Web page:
A few weeks ago, my co-worker suggested I'd get along with her friend Alyssa. Of course, I beelined to Facebook to check her out. She passed my Facebook cuteness test with flying colors.
I met Alyssa out with my co-worker and an all-star cast of friends (those friends who don't make me dissolve into an ignorant bastard) I had assembled: Friend endorsement plus the all-star cast boded well. I got a date with Alyssa — we decided to go to the Yankee game on a weeknight.
The date got off to an odd start. Alyssa said she was tired because she had locked her keys in her apartment the previous night and slept on a friend's couch. She got about three hours of good sleep. She also told me that she had been sick the past two days and was on antibiotics.
She still didn't have her apartment key. She planned to go to a friend's apartment after the game to get a spare key to get into her apartment.
I set a goal to be a great date so that she'd forget how tired she was and that she had to run around the city after the game to get keys. Here was an opportunity to shine.
In the beginning, the conversation flowed, and there was occasional laughter. But things went south the second half of the date.
For the last 45 minutes, she seemed disconnected and uninterested, answering everything with one word: "yeah," "uh-huh," "right," "great."
And she was literally yawning in my face. Even in light of her lack of sleep, I was embarrassed. I hate when I'm totally aware that I suck, that I'm not doing something right, that it's not working — like those agonizing moments of trying to remove a bra...it's all like a bad American Idol tryout.
I felt like a floundering comedian. I attempted to tell one of the most embarrassing things about me, trying to get her to laugh and wake up: "You know, my buddy and I made up a pretty amazing choreographed dance in college, but we closed our bedroom door during rehearsals so our roommates didn't catch us."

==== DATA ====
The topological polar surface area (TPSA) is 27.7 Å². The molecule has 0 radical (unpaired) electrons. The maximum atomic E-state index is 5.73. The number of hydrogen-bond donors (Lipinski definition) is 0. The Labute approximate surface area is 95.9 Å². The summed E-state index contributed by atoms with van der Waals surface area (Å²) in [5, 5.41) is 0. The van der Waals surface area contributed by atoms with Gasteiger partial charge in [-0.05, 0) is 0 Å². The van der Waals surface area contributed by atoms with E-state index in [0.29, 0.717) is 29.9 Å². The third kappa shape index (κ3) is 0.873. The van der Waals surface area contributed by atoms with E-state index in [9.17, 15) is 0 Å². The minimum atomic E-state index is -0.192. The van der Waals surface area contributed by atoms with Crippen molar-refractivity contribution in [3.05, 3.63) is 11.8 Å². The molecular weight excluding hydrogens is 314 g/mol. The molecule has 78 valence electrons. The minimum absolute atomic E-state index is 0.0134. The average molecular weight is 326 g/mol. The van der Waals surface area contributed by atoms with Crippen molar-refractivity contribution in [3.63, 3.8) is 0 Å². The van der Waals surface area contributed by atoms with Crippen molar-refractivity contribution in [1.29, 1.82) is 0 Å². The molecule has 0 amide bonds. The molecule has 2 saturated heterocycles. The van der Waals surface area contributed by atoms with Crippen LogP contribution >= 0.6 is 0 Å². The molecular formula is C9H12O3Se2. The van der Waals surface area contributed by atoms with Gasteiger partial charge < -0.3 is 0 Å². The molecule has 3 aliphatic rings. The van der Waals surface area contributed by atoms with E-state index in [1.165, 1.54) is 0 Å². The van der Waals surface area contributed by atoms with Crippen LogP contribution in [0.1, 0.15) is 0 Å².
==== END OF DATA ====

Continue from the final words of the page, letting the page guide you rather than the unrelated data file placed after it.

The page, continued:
But, no laughter. She was either spent from not getting enough sleep or completely bored by me.
Dying isn't so bad, but knowing you're going to die before you die is awful. The last 45 minutes were those final minutes the doctors told me I had to live, waiting for the flat line and accompanying extended beep.
And it was still embarrassing and painful when she announced, in the sixth inning: "I think I'm going to have to leave after you finish your beer" (for those of you who don't know, a full baseball game is nine innings). She implied she was going to leave alone, but there was no way I was going to stay and watch my third least favorite team in all of professional sports (after the Steelers and Duke University) alone. I wolfed down my beer, which had become the ticking barometer for how miserable she was: The longer it took me to finish, the longer she had to stay.
We left on friendly terms, with a hug and a post-date "thanks" text back and forth. After I let her off the train, I hopped off in the West Village and found a little bar with live jazz and an interesting cast of late-night imbibers. Like a prison tradition, I explained how I got there (what I was in for) to my fellow inmates: "I just went on a brutal date. This girl was so bored."